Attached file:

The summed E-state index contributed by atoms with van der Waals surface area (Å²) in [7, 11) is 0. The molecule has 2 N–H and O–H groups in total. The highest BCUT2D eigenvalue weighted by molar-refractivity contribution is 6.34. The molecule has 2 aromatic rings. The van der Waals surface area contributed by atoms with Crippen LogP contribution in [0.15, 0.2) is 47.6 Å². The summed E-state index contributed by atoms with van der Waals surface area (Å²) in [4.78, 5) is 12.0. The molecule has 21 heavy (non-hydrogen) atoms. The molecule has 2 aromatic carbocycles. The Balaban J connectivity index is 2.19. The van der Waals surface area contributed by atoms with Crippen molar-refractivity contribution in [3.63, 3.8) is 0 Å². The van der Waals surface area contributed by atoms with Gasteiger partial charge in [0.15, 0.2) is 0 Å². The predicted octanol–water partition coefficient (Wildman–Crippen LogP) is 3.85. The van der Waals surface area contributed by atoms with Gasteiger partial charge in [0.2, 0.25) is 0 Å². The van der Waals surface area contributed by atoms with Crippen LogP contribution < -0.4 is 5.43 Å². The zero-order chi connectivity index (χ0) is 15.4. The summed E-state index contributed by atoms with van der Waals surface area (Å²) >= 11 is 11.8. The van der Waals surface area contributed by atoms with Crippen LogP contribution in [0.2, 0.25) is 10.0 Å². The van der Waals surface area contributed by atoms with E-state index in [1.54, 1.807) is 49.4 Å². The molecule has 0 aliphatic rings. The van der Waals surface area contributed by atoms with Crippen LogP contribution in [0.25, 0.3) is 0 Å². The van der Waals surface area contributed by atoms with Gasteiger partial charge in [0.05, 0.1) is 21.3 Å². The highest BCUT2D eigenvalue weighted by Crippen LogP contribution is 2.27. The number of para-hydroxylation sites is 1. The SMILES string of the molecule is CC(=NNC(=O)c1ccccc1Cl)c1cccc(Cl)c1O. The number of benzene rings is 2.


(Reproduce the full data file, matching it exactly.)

The summed E-state index contributed by atoms with van der Waals surface area (Å²) in [7, 11) is 0. The molecule has 2 N–H and O–H groups in total. The highest BCUT2D eigenvalue weighted by molar-refractivity contribution is 6.34. The molecule has 2 aromatic rings. The van der Waals surface area contributed by atoms with Crippen LogP contribution in [0.15, 0.2) is 47.6 Å². The summed E-state index contributed by atoms with van der Waals surface area (Å²) in [4.78, 5) is 12.0. The molecule has 21 heavy (non-hydrogen) atoms. The molecule has 2 aromatic carbocycles. The Balaban J connectivity index is 2.19. The van der Waals surface area contributed by atoms with Crippen molar-refractivity contribution in [3.63, 3.8) is 0 Å². The van der Waals surface area contributed by atoms with Gasteiger partial charge in [0.15, 0.2) is 0 Å². The predicted octanol–water partition coefficient (Wildman–Crippen LogP) is 3.85. The van der Waals surface area contributed by atoms with Gasteiger partial charge in [0.2, 0.25) is 0 Å². The van der Waals surface area contributed by atoms with Crippen LogP contribution < -0.4 is 5.43 Å². The zero-order chi connectivity index (χ0) is 15.4. The summed E-state index contributed by atoms with van der Waals surface area (Å²) >= 11 is 11.8. The van der Waals surface area contributed by atoms with Crippen LogP contribution in [0.2, 0.25) is 10.0 Å². The van der Waals surface area contributed by atoms with E-state index in [1.54, 1.807) is 49.4 Å². The molecule has 0 aliphatic rings. The van der Waals surface area contributed by atoms with Crippen LogP contribution in [0.25, 0.3) is 0 Å². The van der Waals surface area contributed by atoms with Gasteiger partial charge in [0.05, 0.1) is 21.3 Å². The highest BCUT2D eigenvalue weighted by Crippen LogP contribution is 2.27. The number of para-hydroxylation sites is 1. The SMILES string of the molecule is CC(=NNC(=O)c1ccccc1Cl)c1cccc(Cl)c1O. The number of benzene rings is 2.